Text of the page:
“When Lady Gaga and Jennifer Lopez are singing at the inauguration, you can say D.C. is open for business,” says Mark Harvey, the author of “Celebrity Influence: Politics, Persuasion, and Issue-based Advocacy.”

Harvey, who serves as the graduate programs director at the University of Saint Mary in Kansas, contends celebrities actually may have yielded more power under Trump than before, despite their rare sightings.

“I think in some ways celebrities were more influential than they have been during other administrations. I think part of that is that Donald Trump was unusual and unorthodox in the way he went about things,” Harvey says.

In 2018, Trump famously granted clemency to Alice Marie Johnson, who was serving a life sentence on nonviolent drug and money laundering charges, following an Oval Office visit with reality TV star and criminal justice advocate Kim Kardashian WestKimberly (Kim) Noel Kardashian WestHow to turn the tide on vaccine hesitancy: Apply an algorithm that actually works Michael B. Jordan to rename his rum brand after appropriation accusations Kim Kardashian West sued by domestic workers, accused of improper pay, not giving breaks MORE.

“It was I think relatively easy for Kim KardashianKimberly (Kim) Noel Kardashian WestHow to turn the tide on vaccine hesitancy: Apply an algorithm that actually works Michael B. Jordan to rename his rum brand after appropriation accusations Kim Kardashian West sued by domestic workers, accused of improper pay, not giving breaks MORE, or Kanye West, or whoever, to just sort of come around if they were willing to talk or maybe even pander to [Trump,]” Harvey says. The former president, Harvey adds, “actually did some things that probably just came straight out of the mouth of a celebrity and then straight out of his pen: There were pardons, policy changes.”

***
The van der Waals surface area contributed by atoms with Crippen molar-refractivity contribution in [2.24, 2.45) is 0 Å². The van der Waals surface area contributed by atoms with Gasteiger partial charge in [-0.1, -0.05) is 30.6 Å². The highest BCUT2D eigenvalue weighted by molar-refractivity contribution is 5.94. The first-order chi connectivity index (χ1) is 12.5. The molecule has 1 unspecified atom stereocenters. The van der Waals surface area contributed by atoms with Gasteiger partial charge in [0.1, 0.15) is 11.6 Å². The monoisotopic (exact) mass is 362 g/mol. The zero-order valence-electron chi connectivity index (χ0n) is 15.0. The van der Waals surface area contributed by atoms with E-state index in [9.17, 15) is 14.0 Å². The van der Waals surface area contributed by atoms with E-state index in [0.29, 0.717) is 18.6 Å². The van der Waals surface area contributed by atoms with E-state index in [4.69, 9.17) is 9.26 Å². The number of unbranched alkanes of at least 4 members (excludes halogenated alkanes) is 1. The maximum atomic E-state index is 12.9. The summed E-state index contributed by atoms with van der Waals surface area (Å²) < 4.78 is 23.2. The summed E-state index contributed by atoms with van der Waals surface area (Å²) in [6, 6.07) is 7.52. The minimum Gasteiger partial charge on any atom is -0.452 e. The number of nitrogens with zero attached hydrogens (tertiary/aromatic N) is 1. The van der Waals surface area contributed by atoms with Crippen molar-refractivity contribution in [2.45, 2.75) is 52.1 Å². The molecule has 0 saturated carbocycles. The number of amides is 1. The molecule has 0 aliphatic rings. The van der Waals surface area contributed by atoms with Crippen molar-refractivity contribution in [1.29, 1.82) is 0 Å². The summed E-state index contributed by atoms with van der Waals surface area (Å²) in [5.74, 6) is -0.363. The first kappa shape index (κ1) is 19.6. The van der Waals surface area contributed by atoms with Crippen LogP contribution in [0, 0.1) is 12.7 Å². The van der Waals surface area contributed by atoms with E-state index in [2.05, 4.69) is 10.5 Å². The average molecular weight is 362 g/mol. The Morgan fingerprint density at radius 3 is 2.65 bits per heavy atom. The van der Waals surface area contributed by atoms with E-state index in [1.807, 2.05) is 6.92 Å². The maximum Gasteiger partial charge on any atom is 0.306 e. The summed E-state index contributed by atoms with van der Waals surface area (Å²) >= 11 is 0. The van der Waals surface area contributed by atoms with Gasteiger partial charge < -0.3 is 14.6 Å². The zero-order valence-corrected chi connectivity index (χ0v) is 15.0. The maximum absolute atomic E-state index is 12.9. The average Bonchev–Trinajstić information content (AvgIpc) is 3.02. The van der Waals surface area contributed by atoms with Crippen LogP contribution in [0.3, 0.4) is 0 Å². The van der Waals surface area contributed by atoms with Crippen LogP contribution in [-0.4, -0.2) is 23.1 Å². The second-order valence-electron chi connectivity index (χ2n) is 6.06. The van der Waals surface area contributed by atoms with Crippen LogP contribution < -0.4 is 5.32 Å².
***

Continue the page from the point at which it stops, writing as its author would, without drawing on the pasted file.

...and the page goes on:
While plenty of presidents have played host to Hollywood stars over the years — a 1970 picture of former President Nixon shaking hands with Elvis Presley at the White House has long been one of the most-requested snapshots in the National Archives — oftentimes those appearances have amounted to nothing more than a photo-op.

“Politicians, they frequently hosted celebrities, but I would argue it’s not very often you’ve seen this direct payoff,” says Harvey.

Biden, unlike the former face of “Celebrity Apprentice,” may also be more open to sharing the stage with an entertainer.

For Trump, "his family was the celebrity — there was a reality show on display,” Becker says. “I think part of it was maybe him not wanting to share the attention, too.”

Tommy McFly, a radio host and co-founder of the digital platform Real.Fun.DC., predicts the star wattage around the nation’s capital will brighten under Biden, after four years of “celebrities in Washington during the Trump years [seeming] to go around the White House.”

The longtime broadcaster and red carpet regular says once COVID-19 is under control, celebrity interest “with a purpose-driven approach” in D.C. will increase.

While some critics argue Hollywood heavyweights should stick to their scripts and butt out of the political arena, Harvey says in a hyper-partisan climate, Americans are “so down on politicians, and celebrities sort of fill that gap to some extent.”

“I think a wise politician might actually use celebrities more now to advance their causes in this polarized environment,” he says.

“It could be that they stay away because things are crazy, or it could be they’re asked to be brought in because they can bring people together.”

But Loyola’s Becker says under Biden, the spotlight will beam on Washington: “I think we’ll see more interest in D.C. in general. All of the sudden there’s a president who wants to be part of D.C. again.”